Lessons Learned (and Earned) On The Mule Pack Trail
As a backpacker, I pride myself on being Tough. I sleep on the ground, wear the same filthy clothes for a week, eat jerky and string cheese meal after meal, and have survived for seven days with just the thirtyfive pounds on my back.
But last year in the Sierra my travels took me by a campsite where the people were sitting (be still my heart) on chairs! They had a lantern for light and (heavy) cans of food were lying around on a table. The lovely ruby color of cheap wine sparkled in plastic cups. The tents were big. Clothes were hanging on a line.
How did all this gear get to camp? “Mules,” they told me. “Mules are the secret.”
Fast forward to my friend, Sarah Korda, telling me about a Sierra Club trip sponsored by the Angeles Chapter’s Mule Pack Section to Clark Lakes last July. We paid our $330 each and we were in.
What fun to prepare for the trip. Instead of 35 pounds, our limit was 55 pounds of personal gear. And even that was increased when the time got close. And that weight didn’t include the group dinners, group toilet, stoves, etc. Packing was a joy. Big tent? Take it! Second set of nylon pants? Make it three! Camp shoes? But of course.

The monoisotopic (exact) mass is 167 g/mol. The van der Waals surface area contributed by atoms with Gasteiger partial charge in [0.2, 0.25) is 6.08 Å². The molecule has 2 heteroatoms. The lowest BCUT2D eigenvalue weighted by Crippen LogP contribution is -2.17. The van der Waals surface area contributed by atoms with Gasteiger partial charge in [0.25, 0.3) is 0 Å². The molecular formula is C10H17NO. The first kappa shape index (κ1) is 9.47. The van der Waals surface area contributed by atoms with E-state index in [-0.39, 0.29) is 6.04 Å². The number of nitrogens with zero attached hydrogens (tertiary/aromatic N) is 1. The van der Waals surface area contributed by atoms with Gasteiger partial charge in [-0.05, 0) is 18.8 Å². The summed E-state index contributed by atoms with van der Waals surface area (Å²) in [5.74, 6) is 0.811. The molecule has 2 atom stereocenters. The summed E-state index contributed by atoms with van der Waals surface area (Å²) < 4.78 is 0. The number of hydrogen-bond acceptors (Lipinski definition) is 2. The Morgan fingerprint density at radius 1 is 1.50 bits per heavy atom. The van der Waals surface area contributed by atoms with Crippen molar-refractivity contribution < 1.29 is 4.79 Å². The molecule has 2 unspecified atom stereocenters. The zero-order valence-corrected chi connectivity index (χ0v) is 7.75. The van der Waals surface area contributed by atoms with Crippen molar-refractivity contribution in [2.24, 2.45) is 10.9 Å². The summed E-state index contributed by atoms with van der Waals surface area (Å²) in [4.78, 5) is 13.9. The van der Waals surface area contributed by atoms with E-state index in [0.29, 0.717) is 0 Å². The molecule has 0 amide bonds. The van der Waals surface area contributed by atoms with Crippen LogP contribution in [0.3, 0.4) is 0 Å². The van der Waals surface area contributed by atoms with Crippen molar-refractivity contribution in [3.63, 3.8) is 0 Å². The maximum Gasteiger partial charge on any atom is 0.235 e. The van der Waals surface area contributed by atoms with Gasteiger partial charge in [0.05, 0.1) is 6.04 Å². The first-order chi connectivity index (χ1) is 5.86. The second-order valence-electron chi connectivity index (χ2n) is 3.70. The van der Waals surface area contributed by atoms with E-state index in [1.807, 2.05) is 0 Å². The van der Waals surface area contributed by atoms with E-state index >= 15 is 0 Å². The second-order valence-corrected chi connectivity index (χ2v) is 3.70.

The trip was wonderful. Leaders Laura Joseph and Sandy Burnside did an excellent job of managing the camp and us. The hikers were compatible, and a good time was had by all. Do I recommend mule packing? Absolutely.
Here are a couple of tips from my first-timers perspective.
Rent a second bear canister from the Forest Service for $7 per week. That way you have plenty of room for toiletries and crunchy goodies. What do you care? It only weights two pounds!! Throw it in.
Consider signing up with a buddy if at all possible. On our trip, the days were not organized. Most of our group wanted to scramble and do cross-country work that didn’t particularly appeal to me as a retired climber. But luckily I had my compatible buddy, Sarah, along. We had a blast exploring the trails and our deepened friendship is one of my fondest memories of the trip.
Be aware that your six day trip may require seven days of your time. It is usually possible to drive home dead-tired the day you hike out, but an early morning hiking start may require traveling to your meeting point the day before. It did for us.
By the way, I never saw the mules. We left our gear at the Silver Lake packing station early on a Sunday morning, hiked seven miles in, and when we arrived the gear was waiting in a pile. Same thing on the way out. A few biodegradable offerings along the trail were the only trace they were ever there.